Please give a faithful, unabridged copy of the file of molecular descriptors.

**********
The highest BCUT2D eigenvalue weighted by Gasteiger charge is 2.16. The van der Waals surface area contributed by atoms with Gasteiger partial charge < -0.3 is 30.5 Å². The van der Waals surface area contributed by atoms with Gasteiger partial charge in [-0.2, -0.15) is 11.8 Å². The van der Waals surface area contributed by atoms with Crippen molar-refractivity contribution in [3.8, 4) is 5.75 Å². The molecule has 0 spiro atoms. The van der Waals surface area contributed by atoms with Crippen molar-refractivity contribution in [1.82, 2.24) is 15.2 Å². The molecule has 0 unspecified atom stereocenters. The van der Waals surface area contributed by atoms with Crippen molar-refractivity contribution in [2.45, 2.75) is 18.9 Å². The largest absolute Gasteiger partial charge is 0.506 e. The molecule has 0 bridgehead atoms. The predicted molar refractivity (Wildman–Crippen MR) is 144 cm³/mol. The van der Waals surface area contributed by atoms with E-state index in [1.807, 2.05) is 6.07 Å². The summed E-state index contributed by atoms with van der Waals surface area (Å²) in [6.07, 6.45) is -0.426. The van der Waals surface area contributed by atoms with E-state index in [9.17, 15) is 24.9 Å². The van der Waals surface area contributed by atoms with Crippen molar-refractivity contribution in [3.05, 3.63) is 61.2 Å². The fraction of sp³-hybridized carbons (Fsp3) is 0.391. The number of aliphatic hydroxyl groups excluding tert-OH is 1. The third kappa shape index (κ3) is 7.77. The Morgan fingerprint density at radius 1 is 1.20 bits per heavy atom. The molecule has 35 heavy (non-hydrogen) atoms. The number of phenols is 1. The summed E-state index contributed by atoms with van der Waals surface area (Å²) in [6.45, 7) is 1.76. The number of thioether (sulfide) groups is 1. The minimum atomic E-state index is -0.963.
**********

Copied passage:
The highest BCUT2D eigenvalue weighted by Gasteiger charge is 2.16. The van der Waals surface area contributed by atoms with Gasteiger partial charge < -0.3 is 30.5 Å². The van der Waals surface area contributed by atoms with Gasteiger partial charge in [-0.2, -0.15) is 11.8 Å². The van der Waals surface area contributed by atoms with Crippen molar-refractivity contribution in [3.8, 4) is 5.75 Å². The molecule has 0 spiro atoms. The van der Waals surface area contributed by atoms with Crippen molar-refractivity contribution in [1.82, 2.24) is 15.2 Å². The molecule has 0 unspecified atom stereocenters. The van der Waals surface area contributed by atoms with Crippen molar-refractivity contribution in [2.45, 2.75) is 18.9 Å². The largest absolute Gasteiger partial charge is 0.506 e. The molecule has 0 bridgehead atoms. The predicted molar refractivity (Wildman–Crippen MR) is 144 cm³/mol. The van der Waals surface area contributed by atoms with E-state index in [1.807, 2.05) is 6.07 Å². The summed E-state index contributed by atoms with van der Waals surface area (Å²) in [6.07, 6.45) is -0.426. The van der Waals surface area contributed by atoms with E-state index in [9.17, 15) is 24.9 Å². The van der Waals surface area contributed by atoms with Crippen molar-refractivity contribution in [3.05, 3.63) is 61.2 Å². The fraction of sp³-hybridized carbons (Fsp3) is 0.391. The number of aliphatic hydroxyl groups excluding tert-OH is 1. The third kappa shape index (κ3) is 7.77. The Morgan fingerprint density at radius 1 is 1.20 bits per heavy atom. The molecule has 35 heavy (non-hydrogen) atoms. The number of phenols is 1. The summed E-state index contributed by atoms with van der Waals surface area (Å²) in [6.45, 7) is 1.76. The number of thioether (sulfide) groups is 1. The minimum atomic E-state index is -0.963.